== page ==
Kyiv has always been the biggest prize of all for the Russian military, as the seat of government and a city steeped in Russian and Ukrainian identity. But the Ukrainian army’s performance in the fierce street fighting in an arc of outlying towns and villages became emblematic of the challenges Russian forces would face as they attempted to encircle or capture the capital.
“Today we have good news,” President Volodymyr Zelensky said in a videotaped speech on Monday. “Our defenders are advancing in the kyiv region, regaining control of Ukrainian territory.”
Mr Zelensky said the town of Irpin had been “liberated”. He added: “Well done. I am grateful to everyone who worked for this result.
Here, as elsewhere in the fighting around kyiv, the Ukrainian army achieved its success on the battlefield by deploying small, fast, largely dismounted units that set up ambushes or defended sites using local knowledge. Many such units are based in the center of kyiv and drive into the war zone.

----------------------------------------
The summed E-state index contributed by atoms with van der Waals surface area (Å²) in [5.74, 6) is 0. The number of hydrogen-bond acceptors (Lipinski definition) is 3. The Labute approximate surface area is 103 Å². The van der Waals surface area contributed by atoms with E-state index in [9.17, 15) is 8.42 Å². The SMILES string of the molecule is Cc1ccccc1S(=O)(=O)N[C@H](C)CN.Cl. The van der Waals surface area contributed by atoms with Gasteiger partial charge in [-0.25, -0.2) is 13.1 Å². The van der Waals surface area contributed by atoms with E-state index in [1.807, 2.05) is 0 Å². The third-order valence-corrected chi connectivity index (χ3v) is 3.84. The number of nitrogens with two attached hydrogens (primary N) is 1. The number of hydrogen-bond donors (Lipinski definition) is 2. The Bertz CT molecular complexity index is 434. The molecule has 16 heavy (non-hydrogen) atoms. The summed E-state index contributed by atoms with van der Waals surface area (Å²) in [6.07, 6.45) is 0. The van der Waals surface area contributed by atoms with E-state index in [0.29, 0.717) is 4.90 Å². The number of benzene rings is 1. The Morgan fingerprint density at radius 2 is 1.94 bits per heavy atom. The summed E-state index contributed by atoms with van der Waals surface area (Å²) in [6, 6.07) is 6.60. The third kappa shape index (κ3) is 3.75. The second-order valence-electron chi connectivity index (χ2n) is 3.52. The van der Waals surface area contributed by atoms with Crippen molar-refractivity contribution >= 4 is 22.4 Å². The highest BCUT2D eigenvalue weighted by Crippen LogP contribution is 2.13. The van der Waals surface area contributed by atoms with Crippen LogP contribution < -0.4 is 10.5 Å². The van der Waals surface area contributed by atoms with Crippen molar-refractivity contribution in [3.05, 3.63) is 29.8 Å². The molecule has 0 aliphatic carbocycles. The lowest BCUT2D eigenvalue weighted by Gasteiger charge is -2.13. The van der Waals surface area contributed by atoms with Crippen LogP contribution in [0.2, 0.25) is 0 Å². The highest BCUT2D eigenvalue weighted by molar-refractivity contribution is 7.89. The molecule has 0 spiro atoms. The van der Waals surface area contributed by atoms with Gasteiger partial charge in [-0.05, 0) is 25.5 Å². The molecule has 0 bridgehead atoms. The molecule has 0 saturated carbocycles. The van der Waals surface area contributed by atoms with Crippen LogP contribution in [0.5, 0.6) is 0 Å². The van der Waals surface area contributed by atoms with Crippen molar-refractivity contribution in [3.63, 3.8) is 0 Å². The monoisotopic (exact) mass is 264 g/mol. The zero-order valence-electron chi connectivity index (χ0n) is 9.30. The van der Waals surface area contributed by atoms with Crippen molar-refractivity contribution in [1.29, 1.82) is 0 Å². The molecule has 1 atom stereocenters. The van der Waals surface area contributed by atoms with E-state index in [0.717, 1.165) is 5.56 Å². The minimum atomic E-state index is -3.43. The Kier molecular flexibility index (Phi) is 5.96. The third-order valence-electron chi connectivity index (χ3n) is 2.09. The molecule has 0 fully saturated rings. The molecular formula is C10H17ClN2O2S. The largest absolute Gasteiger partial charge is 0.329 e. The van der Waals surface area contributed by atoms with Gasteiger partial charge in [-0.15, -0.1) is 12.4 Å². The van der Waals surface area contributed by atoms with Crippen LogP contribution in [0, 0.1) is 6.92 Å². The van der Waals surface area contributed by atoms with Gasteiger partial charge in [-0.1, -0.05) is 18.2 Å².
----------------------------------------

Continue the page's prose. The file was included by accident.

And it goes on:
The reconnaissance unit patrolling Irpin on Tuesday, which is part of Ukraine’s military intelligence agency, uses a closed bar in kyiv as its base, now cluttered with sleeping bags, ammunition boxes and hand grenades.
At dawn on a clear, cold Tuesday morning, soldiers donned body armor and ammunition pouches, with the sound of velcro crackling, then jumped in place to make sure their gear was okay. attached. The bar’s stereo was playing Ukrainian folk songs.
The Irpin front was a short drive away. The soldiers infiltrate the city in small groups of three or four, to avoid attracting Russian artillery, then regroup in a maze of alleys.
“We are defending our land,” said a commander of one of the two squads, made up of eight men each. He asked to be identified only by his first name, Bohdan. While the Russian army has withdrawn in force, he said, Ukrainian soldiers have yet to search house by house in the city to flush out pockets of remaining enemy soldiers.